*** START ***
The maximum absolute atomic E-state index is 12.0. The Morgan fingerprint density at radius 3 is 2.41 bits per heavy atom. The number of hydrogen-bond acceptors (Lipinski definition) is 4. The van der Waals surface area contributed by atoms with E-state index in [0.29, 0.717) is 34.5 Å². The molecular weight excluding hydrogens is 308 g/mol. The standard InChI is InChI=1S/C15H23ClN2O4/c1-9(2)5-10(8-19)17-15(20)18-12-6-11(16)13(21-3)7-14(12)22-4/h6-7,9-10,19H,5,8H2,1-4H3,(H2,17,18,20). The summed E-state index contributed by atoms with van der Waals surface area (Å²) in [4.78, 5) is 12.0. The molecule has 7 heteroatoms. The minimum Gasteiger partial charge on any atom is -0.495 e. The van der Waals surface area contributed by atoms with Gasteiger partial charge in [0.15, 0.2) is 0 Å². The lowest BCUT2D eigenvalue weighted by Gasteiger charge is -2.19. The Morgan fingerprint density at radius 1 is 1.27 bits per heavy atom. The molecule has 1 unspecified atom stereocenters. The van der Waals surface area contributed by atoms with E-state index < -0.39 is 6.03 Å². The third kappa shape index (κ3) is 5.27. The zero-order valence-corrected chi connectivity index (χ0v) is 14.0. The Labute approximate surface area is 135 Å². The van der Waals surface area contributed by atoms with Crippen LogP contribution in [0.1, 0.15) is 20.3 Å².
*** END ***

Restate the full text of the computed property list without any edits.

The maximum absolute atomic E-state index is 12.0. The Morgan fingerprint density at radius 3 is 2.41 bits per heavy atom. The number of hydrogen-bond acceptors (Lipinski definition) is 4. The van der Waals surface area contributed by atoms with E-state index in [0.29, 0.717) is 34.5 Å². The molecular weight excluding hydrogens is 308 g/mol. The standard InChI is InChI=1S/C15H23ClN2O4/c1-9(2)5-10(8-19)17-15(20)18-12-6-11(16)13(21-3)7-14(12)22-4/h6-7,9-10,19H,5,8H2,1-4H3,(H2,17,18,20). The summed E-state index contributed by atoms with van der Waals surface area (Å²) in [4.78, 5) is 12.0. The molecule has 7 heteroatoms. The minimum Gasteiger partial charge on any atom is -0.495 e. The van der Waals surface area contributed by atoms with Gasteiger partial charge in [0.15, 0.2) is 0 Å². The lowest BCUT2D eigenvalue weighted by Gasteiger charge is -2.19. The Morgan fingerprint density at radius 1 is 1.27 bits per heavy atom. The molecule has 1 unspecified atom stereocenters. The van der Waals surface area contributed by atoms with E-state index < -0.39 is 6.03 Å². The third kappa shape index (κ3) is 5.27. The zero-order valence-corrected chi connectivity index (χ0v) is 14.0. The Labute approximate surface area is 135 Å². The van der Waals surface area contributed by atoms with Crippen LogP contribution in [0.1, 0.15) is 20.3 Å².